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# Multiplying rational expressions

Learn how to find the product of two rational expressions.

#### What you should be familiar with before taking this lesson

A rational expression is a ratio of two polynomials. The domain of a rational expression includes all real numbers except those that make its denominator equal to zero.
We can simplify rational expressions by canceling common factors in the numerator and the denominator.
If this is not familiar to you, you'll want to check out the following articles first:

#### What you will learn in this lesson

In this lesson, you will learn how to multiply rational expressions.

## Multiplying fractions

To start, let's recall how to multiply numerical fractions.
Consider this example:
\begin{aligned} &\phantom{=}\dfrac{3}{4}\cdot\dfrac{10}{9}\\\\ &=\dfrac{\greenD3}{\blueD2\cdot 2}\cdot \dfrac{\blueD2\cdot 5}{\greenD3\cdot 3} &&\small{\gray{\text{Factor numerators and denominators}}} \\\\ &=\dfrac{\greenD{\cancel{3}}}{\blueD{\cancel{2}}\cdot 2}\cdot \dfrac{\blueD{\cancel{2}}\cdot 5}{\greenD{\cancel{3}}\cdot 3}&&\small{\gray{\text{Cancel common factors}}} \\\\ &=\dfrac{5}{6}&&\small{\gray{\text{Multiply across}}} \end{aligned}
In conclusion, to multiply two numerical fractions, we factored, canceled common factors, and multiplied across.

## Example 1: $\dfrac{3x^2}{2}\cdot \dfrac{2}{9x}$start fraction, 3, x, squared, divided by, 2, end fraction, dot, start fraction, 2, divided by, 9, x, end fraction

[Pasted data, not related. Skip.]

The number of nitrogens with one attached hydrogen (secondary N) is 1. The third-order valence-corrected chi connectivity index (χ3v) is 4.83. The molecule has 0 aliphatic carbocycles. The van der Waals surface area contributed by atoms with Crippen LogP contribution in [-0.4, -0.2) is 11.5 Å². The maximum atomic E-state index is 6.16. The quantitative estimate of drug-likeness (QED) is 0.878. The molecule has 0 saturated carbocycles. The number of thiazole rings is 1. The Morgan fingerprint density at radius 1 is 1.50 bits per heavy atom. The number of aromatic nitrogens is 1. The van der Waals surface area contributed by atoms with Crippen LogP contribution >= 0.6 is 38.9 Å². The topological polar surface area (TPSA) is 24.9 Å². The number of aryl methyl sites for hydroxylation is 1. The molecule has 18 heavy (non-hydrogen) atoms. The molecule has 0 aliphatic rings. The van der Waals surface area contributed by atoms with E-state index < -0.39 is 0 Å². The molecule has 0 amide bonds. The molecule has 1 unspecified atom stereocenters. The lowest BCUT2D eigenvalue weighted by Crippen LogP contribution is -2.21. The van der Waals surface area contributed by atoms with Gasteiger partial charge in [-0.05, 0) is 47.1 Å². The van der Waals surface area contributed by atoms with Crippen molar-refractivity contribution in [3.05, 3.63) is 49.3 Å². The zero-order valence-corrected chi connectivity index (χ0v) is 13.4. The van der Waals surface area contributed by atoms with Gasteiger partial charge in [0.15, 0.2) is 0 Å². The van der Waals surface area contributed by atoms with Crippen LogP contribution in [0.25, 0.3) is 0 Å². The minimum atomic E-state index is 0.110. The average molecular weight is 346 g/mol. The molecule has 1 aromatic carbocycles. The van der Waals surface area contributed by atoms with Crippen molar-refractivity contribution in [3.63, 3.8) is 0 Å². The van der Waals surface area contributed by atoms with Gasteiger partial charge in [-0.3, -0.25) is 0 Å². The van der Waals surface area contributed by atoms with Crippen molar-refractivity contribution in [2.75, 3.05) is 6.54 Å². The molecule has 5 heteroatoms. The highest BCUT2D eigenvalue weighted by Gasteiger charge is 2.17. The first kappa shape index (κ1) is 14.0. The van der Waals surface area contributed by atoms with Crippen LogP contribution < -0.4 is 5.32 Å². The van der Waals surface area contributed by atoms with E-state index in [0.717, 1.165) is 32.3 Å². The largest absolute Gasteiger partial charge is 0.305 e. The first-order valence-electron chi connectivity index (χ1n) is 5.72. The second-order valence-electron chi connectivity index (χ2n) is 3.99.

We can multiply rational expressions in much the same way as we multiply numerical fractions.
\begin{aligned} &\phantom{=}\dfrac{3x^2}{2}\cdot\dfrac{2}{9x}\\\\\\ &=\dfrac{3\cdot x\cdot x}{2}\cdot \dfrac{2}{3\cdot 3\cdot \goldD x}&& \small{\gray{\text{Factor numerators and denominators}}}\\ \\ &\quad \small{(\text{Note } \goldD{x\neq 0})}\\ \\ \\&=\dfrac{\blueD{\cancel{3}}\cdot \greenD{\cancel{ x}}\cdot x}{\purpleC{\cancel{2}}}\cdot \dfrac{\purpleC{\cancel{2}}}{\blueD{\cancel{ 3}}\cdot 3\cdot \greenD{\cancel{ x}}}&& \small{\gray{\text{Cancel common factors}}} \\ \\ &=\dfrac{x}{3}&&\small{\gray{\text{Multiply across}}} \end{aligned}
Recall that the original expression is defined for x, does not equal, 0. The simplified product must have the same restictions. Because of this, we must note that x, does not equal, 0.
We write the simplified product as follows:
start fraction, x, divided by, 3, end fraction for x, does not equal, 0

1) Multiply and simplify the result.
start fraction, 4, x, start superscript, 6, end superscript, divided by, 5, end fraction, dot, start fraction, 1, divided by, 12, x, cubed, end fraction, equals
for x, does not equal

## Example 2: $\dfrac{x^2-x-6}{5x+5}\cdot\dfrac {5}{x-3}$start fraction, x, squared, minus, x, minus, 6, divided by, 5, x, plus, 5, end fraction, dot, start fraction, 5, divided by, x, minus, 3, end fraction

Once again, we factor, cancel any common factors, and then multiply across. Finally, we make sure to note all restricted values.
\begin{aligned} &\phantom{=}\dfrac{x^2-x-6}{5x+5}\cdot\dfrac {5}{x-3}\\\\\\ &=\dfrac{(x-3)(x+2)}{5\cdot \goldD{(x+1)}}\cdot \dfrac{5}{\maroonD{x-3}}&&\small{\gray{\text{Factor}}}\\ \\ &\quad \small{(\text{Note }\goldD{x\neq -1}}, \text{ and }\maroonD{x\neq 3} )\\ \\ &=\dfrac{\blueD{\cancel{(x-3)}}{(x+2)}}{\greenD{\cancel{5}}\cdot({x+1})}\cdot \dfrac{{\greenD{\cancel{5}}}}{\blueD{\cancel{x-3}}}&&\small{\gray{\text{Cancel common factors}}}\\ \\ &=\dfrac{x+2}{x+1}&&\small{\gray{\text{Multiply across}}} \end{aligned}
The original expression is defined for x, does not equal, minus, 1, comma, 3. The simplified product must have the same restrictions.
In general, the product of two rational expressions is undefined for any value that makes either of the original rational expressions undefined.

2) Multiply and simplify the result.
start fraction, 5, x, cubed, divided by, 5, x, plus, 10, end fraction, dot, start fraction, x, squared, minus, 4, divided by, x, squared, end fraction, equals
What are all the restrictions on the domain of the resulting expression?